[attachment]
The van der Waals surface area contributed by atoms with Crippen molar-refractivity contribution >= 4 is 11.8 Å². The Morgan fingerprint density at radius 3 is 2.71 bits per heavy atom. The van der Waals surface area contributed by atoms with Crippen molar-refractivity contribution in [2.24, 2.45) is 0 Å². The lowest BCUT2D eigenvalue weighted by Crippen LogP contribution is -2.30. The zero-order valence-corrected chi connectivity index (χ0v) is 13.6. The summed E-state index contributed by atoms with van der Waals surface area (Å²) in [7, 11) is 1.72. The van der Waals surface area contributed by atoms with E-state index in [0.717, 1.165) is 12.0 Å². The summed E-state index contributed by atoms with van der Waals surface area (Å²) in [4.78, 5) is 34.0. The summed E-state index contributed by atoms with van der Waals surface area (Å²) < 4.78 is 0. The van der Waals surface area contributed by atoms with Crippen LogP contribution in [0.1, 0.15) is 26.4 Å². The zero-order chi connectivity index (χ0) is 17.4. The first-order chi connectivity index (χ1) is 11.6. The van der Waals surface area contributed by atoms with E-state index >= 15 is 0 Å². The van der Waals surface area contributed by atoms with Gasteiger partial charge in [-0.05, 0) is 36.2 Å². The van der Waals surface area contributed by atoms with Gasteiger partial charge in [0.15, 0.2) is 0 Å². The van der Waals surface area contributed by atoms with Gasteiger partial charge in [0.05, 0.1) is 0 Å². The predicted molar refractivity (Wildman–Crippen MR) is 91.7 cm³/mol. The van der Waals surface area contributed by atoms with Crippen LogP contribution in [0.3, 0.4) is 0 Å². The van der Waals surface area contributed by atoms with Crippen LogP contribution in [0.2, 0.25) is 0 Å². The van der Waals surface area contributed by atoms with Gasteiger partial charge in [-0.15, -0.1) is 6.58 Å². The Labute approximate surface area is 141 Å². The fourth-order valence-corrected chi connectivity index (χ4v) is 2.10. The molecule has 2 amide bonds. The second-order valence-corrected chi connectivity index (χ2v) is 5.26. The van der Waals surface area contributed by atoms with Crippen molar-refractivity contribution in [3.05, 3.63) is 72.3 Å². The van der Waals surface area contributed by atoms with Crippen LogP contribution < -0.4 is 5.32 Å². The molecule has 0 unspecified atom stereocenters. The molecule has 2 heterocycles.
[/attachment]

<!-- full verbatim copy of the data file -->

The van der Waals surface area contributed by atoms with Crippen molar-refractivity contribution >= 4 is 11.8 Å². The Morgan fingerprint density at radius 3 is 2.71 bits per heavy atom. The van der Waals surface area contributed by atoms with Crippen molar-refractivity contribution in [2.24, 2.45) is 0 Å². The lowest BCUT2D eigenvalue weighted by Crippen LogP contribution is -2.30. The zero-order valence-corrected chi connectivity index (χ0v) is 13.6. The summed E-state index contributed by atoms with van der Waals surface area (Å²) in [7, 11) is 1.72. The van der Waals surface area contributed by atoms with E-state index in [0.717, 1.165) is 12.0 Å². The summed E-state index contributed by atoms with van der Waals surface area (Å²) in [4.78, 5) is 34.0. The summed E-state index contributed by atoms with van der Waals surface area (Å²) < 4.78 is 0. The van der Waals surface area contributed by atoms with Crippen LogP contribution in [0.1, 0.15) is 26.4 Å². The zero-order chi connectivity index (χ0) is 17.4. The first-order chi connectivity index (χ1) is 11.6. The van der Waals surface area contributed by atoms with E-state index >= 15 is 0 Å². The van der Waals surface area contributed by atoms with Gasteiger partial charge in [-0.05, 0) is 36.2 Å². The van der Waals surface area contributed by atoms with Gasteiger partial charge in [0.15, 0.2) is 0 Å². The van der Waals surface area contributed by atoms with Gasteiger partial charge in [0.05, 0.1) is 0 Å². The predicted molar refractivity (Wildman–Crippen MR) is 91.7 cm³/mol. The van der Waals surface area contributed by atoms with Crippen LogP contribution in [0.3, 0.4) is 0 Å². The van der Waals surface area contributed by atoms with Crippen LogP contribution in [0.2, 0.25) is 0 Å². The van der Waals surface area contributed by atoms with Gasteiger partial charge in [-0.15, -0.1) is 6.58 Å². The Labute approximate surface area is 141 Å². The fourth-order valence-corrected chi connectivity index (χ4v) is 2.10. The molecule has 2 amide bonds. The second-order valence-corrected chi connectivity index (χ2v) is 5.26. The van der Waals surface area contributed by atoms with Crippen molar-refractivity contribution in [3.05, 3.63) is 72.3 Å². The van der Waals surface area contributed by atoms with Crippen LogP contribution < -0.4 is 5.32 Å². The molecule has 0 unspecified atom stereocenters. The molecule has 2 heterocycles.